Giovanni BOLDINI (Ferrara 1842 - Paris 1931)
A Man Playing a Piano in the Artist’s Studio
Signed Boldini at the lower centre.
363 x 268 mm. (14 1/4 x 10 1/2 in.)
Giovanni Boldini painted and drew numerous views of the interior of his two studios in Paris; the first on the Place Pigalle, where he worked soon after his arrival in Paris in 1872, and the second on the Boulevard Berthier, to which he moved in July 1886, after it had been vacated by John Singer Sargent. As Sarah Lees has written, ‘In the mid-1880s Boldini began a distinctive and very personal artistic exploration…He increasingly turned his attention to the interiors of his house and studio in a series of works that reveal a compelling universe of formal subjects and an unparalleled approach to communicating emotions and ideas…[Boldini] began using the spaces of his studio as a stage upon which to portray visits from friends, artists, and critics, or musical evenings that he attended or organized.’
This fine drawing depicts a man playing a piano in Boldini’s studio on the Boulevard Berthier. Although the identity of the sitter remains a mystery, the same man appears in a very small oil painting by Boldini of The Pianist in the Studio, executed around 1910 and today in a private collection. The painting depicts a corner of Boldini’s studio, with the unknown man seated at the artist’s piano in front of the painter’s full-length pastel portrait of Emiliana Concha de Ossa, propped against the wall in the background. What may be the same pianist also appears in a large pastel drawing in the collection of the Museo Boldini in Ferrara, and again at the very edge of the composition of an easel picture of The Singer of c.1884, in the Fondazione Carife collection at the Galleria d’Arte Moderna e Contemporanea in Ferrara.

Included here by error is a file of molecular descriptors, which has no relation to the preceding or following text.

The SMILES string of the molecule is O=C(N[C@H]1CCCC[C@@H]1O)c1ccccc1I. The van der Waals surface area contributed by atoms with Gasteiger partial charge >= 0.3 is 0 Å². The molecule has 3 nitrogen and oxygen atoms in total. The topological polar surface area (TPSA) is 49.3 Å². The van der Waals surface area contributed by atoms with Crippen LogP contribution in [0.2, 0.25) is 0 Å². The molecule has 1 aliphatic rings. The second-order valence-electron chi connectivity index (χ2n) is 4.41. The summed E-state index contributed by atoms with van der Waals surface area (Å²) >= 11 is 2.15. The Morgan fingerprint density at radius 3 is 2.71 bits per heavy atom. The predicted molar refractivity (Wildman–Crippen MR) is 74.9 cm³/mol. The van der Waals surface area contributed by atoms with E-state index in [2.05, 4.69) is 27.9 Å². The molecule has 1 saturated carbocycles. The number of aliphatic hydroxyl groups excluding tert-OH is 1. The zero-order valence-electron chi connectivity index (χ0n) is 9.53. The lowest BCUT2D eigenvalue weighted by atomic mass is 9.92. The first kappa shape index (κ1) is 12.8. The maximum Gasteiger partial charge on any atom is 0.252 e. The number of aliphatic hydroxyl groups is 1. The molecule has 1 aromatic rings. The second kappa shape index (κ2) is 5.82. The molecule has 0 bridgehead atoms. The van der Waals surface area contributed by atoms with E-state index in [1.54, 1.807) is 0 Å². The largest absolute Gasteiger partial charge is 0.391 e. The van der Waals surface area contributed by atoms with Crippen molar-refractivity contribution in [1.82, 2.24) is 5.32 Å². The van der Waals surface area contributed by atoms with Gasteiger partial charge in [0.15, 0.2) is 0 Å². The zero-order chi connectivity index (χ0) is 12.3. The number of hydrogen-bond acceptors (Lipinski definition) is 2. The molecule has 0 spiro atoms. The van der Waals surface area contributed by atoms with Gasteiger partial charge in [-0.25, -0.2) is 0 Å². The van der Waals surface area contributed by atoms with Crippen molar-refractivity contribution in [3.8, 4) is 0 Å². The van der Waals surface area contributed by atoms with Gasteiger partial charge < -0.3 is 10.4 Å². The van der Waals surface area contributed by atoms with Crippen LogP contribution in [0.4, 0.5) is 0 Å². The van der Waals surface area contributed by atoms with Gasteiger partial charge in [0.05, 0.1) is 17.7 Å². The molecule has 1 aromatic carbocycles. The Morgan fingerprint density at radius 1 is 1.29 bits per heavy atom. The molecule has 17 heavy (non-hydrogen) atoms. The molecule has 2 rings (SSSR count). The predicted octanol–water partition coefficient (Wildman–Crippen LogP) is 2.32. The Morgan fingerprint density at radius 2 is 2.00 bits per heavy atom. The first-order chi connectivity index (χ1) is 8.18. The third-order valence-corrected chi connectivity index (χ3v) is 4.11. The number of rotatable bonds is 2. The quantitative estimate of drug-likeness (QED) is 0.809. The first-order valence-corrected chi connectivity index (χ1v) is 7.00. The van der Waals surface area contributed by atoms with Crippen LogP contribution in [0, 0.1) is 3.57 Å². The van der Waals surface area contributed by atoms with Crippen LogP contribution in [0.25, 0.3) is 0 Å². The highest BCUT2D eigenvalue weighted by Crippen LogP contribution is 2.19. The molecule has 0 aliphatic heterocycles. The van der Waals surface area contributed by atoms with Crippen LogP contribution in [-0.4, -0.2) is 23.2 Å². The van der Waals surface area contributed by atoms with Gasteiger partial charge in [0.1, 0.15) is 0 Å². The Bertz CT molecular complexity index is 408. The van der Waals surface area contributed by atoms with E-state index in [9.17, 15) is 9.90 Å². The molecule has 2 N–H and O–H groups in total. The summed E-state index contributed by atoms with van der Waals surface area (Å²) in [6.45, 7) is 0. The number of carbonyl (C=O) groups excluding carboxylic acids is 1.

The present sheet once belonged to the French artist Jean-Gabriel Domergue (1889-1962), a friend of Boldini who seems to have owned several works by the elder artist. In 1955 Domergue was appointed a curator at the Musée Jacquemart-André in Paris, where he organized a series of important monographic exhibitions. He had planned one devoted to Boldini, but this project was still unrealized at the time of Domergue’s death in 1962. The following year, however, an important exhibition of Boldini’s work was held at the Musée Jacquemart-André, in honour of Domergue.
Jean-Gabriel Domergue, Paris
Thence by descent to a private collection
Eric Turquin, Paris
Jean-Luc Baroni Ltd., London, in 2008
Private collection, London.